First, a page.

Fashion law

From Wikipedia, the free encyclopedia

Fashion law is a specific field of law that deals with legal issues that impact the fashion industry.[1] Fundamental issues in fashion law include intellectual property, business and finance, with subcategories ranging from employment and labor law to real estate, international trade and government regulation. Fashion law also includes related areas such as textile production, modeling, media, cosmetics and perfume industries,[2] [3]questions of safety and sustainability, dress codes and religious apparel, consumer culture, privacy and wearable tech, and civil rights.


Fashion has been subject to legal regulation throughout history, from sumptuary laws that limit who can wear certain garments to trade restrictions and varying degrees of intellectual property protection.[4][5] However, the conceptualization of fashion law as a distinct legal field is relatively recent.

In May 2004, a group of French lawyers led by Annabelle Gauberti published a supplement entitled "Droit du luxe"(which translates into either "law of luxury goods" or 'luxury law") in the prestigious French legal magazine Revue Lamy Droit des Affaires. This supplement explored various specific legal and tax issues at stake in the fashion and luxury goods sectors and was the second conceptualization ever of the interactions between the legal field and the fashion and luxury goods industries.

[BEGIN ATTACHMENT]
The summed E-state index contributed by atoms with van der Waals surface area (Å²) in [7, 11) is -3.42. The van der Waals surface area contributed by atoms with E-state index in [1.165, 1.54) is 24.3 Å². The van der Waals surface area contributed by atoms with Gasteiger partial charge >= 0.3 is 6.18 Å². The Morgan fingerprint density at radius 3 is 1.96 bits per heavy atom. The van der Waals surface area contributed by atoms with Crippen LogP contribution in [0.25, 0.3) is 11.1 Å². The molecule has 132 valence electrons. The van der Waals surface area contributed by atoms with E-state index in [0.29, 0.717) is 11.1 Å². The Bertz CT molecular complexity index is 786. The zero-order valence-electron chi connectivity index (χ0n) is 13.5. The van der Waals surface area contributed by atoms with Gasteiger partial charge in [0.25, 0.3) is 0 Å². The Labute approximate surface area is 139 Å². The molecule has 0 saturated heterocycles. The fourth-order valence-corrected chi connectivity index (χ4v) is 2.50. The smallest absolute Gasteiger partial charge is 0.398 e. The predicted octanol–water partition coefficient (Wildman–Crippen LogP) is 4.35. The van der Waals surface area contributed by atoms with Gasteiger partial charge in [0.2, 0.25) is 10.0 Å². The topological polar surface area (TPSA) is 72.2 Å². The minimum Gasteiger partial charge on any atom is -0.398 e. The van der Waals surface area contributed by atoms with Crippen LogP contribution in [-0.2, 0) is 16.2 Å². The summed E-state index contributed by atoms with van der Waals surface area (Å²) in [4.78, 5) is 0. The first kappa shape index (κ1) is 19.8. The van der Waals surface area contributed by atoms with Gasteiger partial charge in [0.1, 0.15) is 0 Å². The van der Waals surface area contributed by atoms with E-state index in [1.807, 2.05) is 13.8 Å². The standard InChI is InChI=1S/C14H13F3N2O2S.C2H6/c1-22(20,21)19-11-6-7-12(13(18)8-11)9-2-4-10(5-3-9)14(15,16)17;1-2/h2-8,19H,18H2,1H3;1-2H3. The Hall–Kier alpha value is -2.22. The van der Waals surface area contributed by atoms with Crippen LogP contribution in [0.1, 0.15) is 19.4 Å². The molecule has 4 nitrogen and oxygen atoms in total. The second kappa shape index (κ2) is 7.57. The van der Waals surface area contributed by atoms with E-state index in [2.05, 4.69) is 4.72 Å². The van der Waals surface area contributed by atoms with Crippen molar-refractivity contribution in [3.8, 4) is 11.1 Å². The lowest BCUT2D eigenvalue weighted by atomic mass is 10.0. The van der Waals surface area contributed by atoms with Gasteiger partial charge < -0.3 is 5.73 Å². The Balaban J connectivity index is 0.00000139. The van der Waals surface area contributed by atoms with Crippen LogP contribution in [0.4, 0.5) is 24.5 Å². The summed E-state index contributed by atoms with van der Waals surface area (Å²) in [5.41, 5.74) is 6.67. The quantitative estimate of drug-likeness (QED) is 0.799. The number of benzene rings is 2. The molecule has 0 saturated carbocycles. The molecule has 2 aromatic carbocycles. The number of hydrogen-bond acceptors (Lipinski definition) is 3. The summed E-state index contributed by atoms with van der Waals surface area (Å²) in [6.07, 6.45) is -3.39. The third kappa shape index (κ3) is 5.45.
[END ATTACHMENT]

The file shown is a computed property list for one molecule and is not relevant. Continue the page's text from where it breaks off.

In 2006, Professor Susan Scafidi offered the first course in Fashion Law at Fordham Law School, thus creating a brand new field of law.[6] Fashion Law courses were also developed and offered to designers at the Fashion Institute of Technology (by Guillermo Jimenez) and Parsons School of Design (by Deborah McNamara) at this time as well.[7] In 2008, Susan Scafidi wrote that fashion law was only then starting to be recognized as a distinct area of law.[8]

In 2010, the world's first academic center dedicated to fashion law, the Fashion Law Institute, launched with the support of Diane von Furstenberg and the Council of Fashion Designers of America. Since then, a number of other institutions around the world have offered courses or programs in the area of fashion law. These include the University of Milan,[9] the University of Insubria,[10] the Instituto Brasileiro de Negócios e Direito da Moda,[11] University at Buffalo Law School,[12] Benjamin N. Cardozo School of Law,[13] New York Law School,[14] New York University,[15] the Fashion Law Project at Loyola Law School,[16][17] the Moda Hukuku Enstitusu in Turkey,[18] the annual Fashion Law Week at Howard University,[19] and McGill University Faculty of Law.[20]

Fashion law has also developed into an established field of practice and study.[21] In 2010, designer-turned-lawyer Brittany Rawlings[22] headed up the first Fashion Law practice group[23][24] dedicated entirely to issues that arise throughout the life of a fashion business.[25] The New York City Bar Association has had a dedicated Fashion Law Committee since January 2011,[26] and the New York County Lawyer's Association has had a Fashion Law Subcommittee since September 2011.[27]